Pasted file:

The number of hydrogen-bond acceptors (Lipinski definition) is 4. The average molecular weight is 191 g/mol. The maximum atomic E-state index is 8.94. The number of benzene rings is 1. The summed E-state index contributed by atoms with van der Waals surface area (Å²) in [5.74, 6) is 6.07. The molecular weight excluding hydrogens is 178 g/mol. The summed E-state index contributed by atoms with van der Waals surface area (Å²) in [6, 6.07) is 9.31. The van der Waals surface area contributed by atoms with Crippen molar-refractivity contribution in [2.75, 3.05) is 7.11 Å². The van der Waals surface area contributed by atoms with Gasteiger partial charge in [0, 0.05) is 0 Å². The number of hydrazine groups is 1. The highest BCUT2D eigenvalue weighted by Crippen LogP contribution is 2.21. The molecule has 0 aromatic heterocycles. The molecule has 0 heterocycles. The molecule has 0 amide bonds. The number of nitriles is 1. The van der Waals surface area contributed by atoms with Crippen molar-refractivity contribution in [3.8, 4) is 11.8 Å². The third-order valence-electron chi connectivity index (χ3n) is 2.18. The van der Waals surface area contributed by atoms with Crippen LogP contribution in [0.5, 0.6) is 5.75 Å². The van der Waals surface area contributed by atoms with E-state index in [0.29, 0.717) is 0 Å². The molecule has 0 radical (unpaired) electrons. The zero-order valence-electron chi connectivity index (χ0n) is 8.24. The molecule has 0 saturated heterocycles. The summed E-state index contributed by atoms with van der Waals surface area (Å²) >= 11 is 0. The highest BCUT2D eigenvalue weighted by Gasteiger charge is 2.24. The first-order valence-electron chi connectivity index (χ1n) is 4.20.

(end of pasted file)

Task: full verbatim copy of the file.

The number of hydrogen-bond acceptors (Lipinski definition) is 4. The average molecular weight is 191 g/mol. The maximum atomic E-state index is 8.94. The number of benzene rings is 1. The summed E-state index contributed by atoms with van der Waals surface area (Å²) in [5.74, 6) is 6.07. The molecular weight excluding hydrogens is 178 g/mol. The summed E-state index contributed by atoms with van der Waals surface area (Å²) in [6, 6.07) is 9.31. The van der Waals surface area contributed by atoms with Crippen molar-refractivity contribution in [2.75, 3.05) is 7.11 Å². The van der Waals surface area contributed by atoms with Gasteiger partial charge in [0, 0.05) is 0 Å². The number of hydrazine groups is 1. The highest BCUT2D eigenvalue weighted by Crippen LogP contribution is 2.21. The molecule has 0 aromatic heterocycles. The molecule has 0 heterocycles. The molecule has 0 amide bonds. The number of nitriles is 1. The van der Waals surface area contributed by atoms with Crippen molar-refractivity contribution in [3.8, 4) is 11.8 Å². The third-order valence-electron chi connectivity index (χ3n) is 2.18. The van der Waals surface area contributed by atoms with Crippen LogP contribution in [0.5, 0.6) is 5.75 Å². The van der Waals surface area contributed by atoms with E-state index in [0.29, 0.717) is 0 Å². The molecule has 0 radical (unpaired) electrons. The zero-order valence-electron chi connectivity index (χ0n) is 8.24. The molecule has 0 saturated heterocycles. The summed E-state index contributed by atoms with van der Waals surface area (Å²) >= 11 is 0. The highest BCUT2D eigenvalue weighted by Gasteiger charge is 2.24. The first-order valence-electron chi connectivity index (χ1n) is 4.20.